Feeds

Chinese media culls undesirable characters

Down to a mere 900 pictographs

Intelligent flash storage arrays

Foreign students of Chinese will be relieved to learn that an understanding of most of the content of the country's media will require a working knowledge of just 900 characters out of the roughly 50,000 individual pictographs available, Reuters reports.

Specifically, a grasp of said 900 pictographs will allow access to 90 per cent of content, as Chinese media continues a process of linguistic simplification, according to an education ministry survey which examined "900m characters used in more than 8.9m files chosen from newspapers, magazines, the internet and television", according to Xinhua news agency.

The average Chinese uni graduate can apparently command around 6,000 pictographs, wisely bypassing those which are "archaic and...found only once in the whole history of the written language, often describing the names of people, places or mythical beasts".

Although Reuters notes that many traditional, aka "complex", characters are still used in Hong Kong, Taiwan and in Chinese expat communities abroad, linguistic homogenisation, and with it simplification, are gradually consigning these to history as mainland Chinese influence grows.

The culling of characters began in China in 1940, as a way of tackling the estimated 80 per cent illiteracy rate, Reuters says. According to zhongwen.com, peasant literacy was quantified in 1952 as a command of 1,500 characters. Workers, on the other hand, were expected to handle 2,000. It appears, then, that the Chinese have had some considerable success in sorting the vital wheat from the superfluous chaff.

For those interested in just how the Chinese came to have such an impressively complicated written language, zhongwen.com has some fairly terrifying etymological trees showing how individual characters are combined to create dense levels of meaning. Make yourselves a strong cup of green tea before venturing in. ®

Intelligent flash storage arrays

More from The Register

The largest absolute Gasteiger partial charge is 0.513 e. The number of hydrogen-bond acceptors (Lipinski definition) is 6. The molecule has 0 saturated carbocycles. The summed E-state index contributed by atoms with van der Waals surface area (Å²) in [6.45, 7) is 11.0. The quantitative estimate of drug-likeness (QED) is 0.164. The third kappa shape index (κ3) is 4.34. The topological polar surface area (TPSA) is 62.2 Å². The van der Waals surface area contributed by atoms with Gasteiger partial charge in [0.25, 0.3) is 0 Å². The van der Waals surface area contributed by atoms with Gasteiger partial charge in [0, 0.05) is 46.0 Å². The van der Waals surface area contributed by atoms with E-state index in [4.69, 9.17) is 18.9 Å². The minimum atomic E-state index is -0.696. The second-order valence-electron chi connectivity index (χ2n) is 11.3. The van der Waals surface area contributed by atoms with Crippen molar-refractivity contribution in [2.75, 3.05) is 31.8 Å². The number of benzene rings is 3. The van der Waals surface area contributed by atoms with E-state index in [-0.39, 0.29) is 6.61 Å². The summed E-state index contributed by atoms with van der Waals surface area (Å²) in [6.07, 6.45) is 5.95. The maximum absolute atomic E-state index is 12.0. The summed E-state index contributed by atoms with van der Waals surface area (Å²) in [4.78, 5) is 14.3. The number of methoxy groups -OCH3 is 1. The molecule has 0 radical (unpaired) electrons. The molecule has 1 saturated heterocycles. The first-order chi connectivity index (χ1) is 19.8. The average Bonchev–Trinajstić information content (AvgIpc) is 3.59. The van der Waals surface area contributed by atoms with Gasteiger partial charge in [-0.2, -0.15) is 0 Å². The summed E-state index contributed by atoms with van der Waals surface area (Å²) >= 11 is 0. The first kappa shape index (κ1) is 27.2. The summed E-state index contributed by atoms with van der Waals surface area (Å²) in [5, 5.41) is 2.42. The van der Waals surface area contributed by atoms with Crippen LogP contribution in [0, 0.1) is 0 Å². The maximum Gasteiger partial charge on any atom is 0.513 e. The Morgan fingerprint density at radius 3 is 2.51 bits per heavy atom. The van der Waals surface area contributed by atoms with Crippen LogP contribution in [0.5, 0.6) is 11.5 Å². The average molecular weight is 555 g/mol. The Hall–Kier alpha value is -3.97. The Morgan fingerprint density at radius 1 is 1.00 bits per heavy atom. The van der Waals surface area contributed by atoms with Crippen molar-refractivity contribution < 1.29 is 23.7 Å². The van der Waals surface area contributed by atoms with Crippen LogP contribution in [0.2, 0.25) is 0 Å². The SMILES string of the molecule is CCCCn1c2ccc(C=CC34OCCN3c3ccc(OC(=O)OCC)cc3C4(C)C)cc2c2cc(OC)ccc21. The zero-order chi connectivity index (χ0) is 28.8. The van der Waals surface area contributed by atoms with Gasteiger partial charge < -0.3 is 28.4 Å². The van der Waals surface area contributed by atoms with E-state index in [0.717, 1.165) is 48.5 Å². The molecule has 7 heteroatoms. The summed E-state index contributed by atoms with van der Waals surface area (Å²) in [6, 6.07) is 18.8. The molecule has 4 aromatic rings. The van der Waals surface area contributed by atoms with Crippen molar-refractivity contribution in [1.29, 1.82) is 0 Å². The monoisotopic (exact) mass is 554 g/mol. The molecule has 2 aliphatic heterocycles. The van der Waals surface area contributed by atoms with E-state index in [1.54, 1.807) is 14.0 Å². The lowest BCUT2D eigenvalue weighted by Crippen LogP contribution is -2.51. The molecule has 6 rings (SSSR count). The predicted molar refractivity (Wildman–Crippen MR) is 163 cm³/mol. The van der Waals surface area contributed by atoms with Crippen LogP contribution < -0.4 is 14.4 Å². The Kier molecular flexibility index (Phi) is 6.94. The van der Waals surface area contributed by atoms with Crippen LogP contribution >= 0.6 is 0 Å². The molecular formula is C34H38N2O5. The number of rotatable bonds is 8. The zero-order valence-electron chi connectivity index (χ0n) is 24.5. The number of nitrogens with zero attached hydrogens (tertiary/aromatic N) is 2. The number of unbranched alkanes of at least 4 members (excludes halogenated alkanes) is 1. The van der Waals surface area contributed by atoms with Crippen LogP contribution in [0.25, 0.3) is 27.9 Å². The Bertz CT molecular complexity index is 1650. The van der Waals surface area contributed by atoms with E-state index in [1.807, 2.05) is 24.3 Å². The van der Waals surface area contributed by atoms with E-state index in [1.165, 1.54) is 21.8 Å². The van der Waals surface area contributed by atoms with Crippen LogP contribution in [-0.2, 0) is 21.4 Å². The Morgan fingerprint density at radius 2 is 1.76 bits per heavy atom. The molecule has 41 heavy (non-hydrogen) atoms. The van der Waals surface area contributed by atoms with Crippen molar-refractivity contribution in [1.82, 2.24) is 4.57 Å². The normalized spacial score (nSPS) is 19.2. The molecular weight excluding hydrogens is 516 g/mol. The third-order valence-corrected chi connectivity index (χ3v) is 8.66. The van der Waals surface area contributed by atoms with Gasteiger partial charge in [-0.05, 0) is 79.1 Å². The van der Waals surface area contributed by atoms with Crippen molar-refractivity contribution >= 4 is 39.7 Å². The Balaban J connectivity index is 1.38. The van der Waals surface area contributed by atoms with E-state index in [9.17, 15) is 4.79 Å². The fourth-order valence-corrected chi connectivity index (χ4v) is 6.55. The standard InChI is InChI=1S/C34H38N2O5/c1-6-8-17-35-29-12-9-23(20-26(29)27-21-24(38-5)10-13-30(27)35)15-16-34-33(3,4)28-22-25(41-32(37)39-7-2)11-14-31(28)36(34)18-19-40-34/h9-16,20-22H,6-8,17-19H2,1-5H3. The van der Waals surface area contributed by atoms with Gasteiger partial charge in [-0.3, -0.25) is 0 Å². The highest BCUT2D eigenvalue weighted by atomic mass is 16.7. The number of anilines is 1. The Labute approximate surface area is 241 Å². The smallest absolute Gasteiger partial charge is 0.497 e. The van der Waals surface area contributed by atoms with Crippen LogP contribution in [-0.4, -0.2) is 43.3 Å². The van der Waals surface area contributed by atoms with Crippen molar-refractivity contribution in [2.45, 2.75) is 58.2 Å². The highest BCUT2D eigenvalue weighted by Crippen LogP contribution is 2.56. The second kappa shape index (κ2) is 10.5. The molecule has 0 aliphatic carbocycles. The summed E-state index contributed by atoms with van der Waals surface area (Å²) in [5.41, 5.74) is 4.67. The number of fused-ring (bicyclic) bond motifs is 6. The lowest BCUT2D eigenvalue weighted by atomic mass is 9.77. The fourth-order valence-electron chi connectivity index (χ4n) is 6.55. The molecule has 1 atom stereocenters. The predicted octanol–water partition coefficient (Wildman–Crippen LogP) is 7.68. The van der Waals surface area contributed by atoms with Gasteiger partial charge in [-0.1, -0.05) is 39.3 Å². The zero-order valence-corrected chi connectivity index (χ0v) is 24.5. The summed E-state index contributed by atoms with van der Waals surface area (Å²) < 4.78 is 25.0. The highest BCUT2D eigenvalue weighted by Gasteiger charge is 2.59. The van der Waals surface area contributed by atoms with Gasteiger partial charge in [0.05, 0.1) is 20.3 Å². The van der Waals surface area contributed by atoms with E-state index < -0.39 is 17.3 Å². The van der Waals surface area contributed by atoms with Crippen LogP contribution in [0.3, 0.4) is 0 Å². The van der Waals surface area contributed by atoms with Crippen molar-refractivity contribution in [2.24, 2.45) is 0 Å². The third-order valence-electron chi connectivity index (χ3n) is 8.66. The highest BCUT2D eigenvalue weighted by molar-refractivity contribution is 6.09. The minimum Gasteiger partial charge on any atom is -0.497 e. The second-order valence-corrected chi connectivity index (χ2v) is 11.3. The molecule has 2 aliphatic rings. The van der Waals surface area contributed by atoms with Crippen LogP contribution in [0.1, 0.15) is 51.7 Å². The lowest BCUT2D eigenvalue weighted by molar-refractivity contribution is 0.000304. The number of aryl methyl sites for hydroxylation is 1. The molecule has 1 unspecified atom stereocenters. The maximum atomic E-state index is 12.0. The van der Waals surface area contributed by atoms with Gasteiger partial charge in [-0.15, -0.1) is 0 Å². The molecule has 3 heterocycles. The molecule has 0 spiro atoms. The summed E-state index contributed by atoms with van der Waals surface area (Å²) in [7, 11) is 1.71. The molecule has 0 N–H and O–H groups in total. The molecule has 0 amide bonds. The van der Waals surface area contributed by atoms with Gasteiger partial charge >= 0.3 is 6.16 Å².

next story
Bladerunner sequel might actually be good. Harrison Ford is in it
Go ahead, you're all clear, kid... Sorry, wrong film
Euro Parliament VOTES to BREAK UP GOOGLE. Er, OK then
It CANNA do it, captain.They DON'T have the POWER!
Musicians sue UK.gov over 'zero pay' copyright fix
Everyone else in Europe compensates us - why can't you?
I'll be back (and forward): Hollywood's time travel tribulations
Quick, call the Time Cops to sort out this paradox!
Megaupload overlord Kim Dotcom: The US HAS RADICALISED ME!
Now my lawyers have bailed 'cos I'm 'OFFICIALLY' BROKE
Forget Hillary, HP's ex CARLY FIORINA 'wants to be next US Prez'
Former CEO has political ambitions again, according to Washington DC sources
prev story

Whitepapers

10 ways wire data helps conquer IT complexity
IT teams can automatically detect problems across the IT environment, spot data theft, select unique pieces of transaction payloads to send to a data source, and more.
Getting started with customer-focused identity management
Learn why identity is a fundamental requirement to digital growth, and how without it there is no way to identify and engage customers in a meaningful way.
How to determine if cloud backup is right for your servers
Two key factors, technical feasibility and TCO economics, that backup and IT operations managers should consider when assessing cloud backup.
Reg Reader Research: SaaS based Email and Office Productivity Tools
Read this Reg reader report which provides advice and guidance for SMBs towards the use of SaaS based email and Office productivity tools.
Security and trust: The backbone of doing business over the internet
Explores the current state of website security and the contributions Symantec is making to help organizations protect critical data and build trust with customers.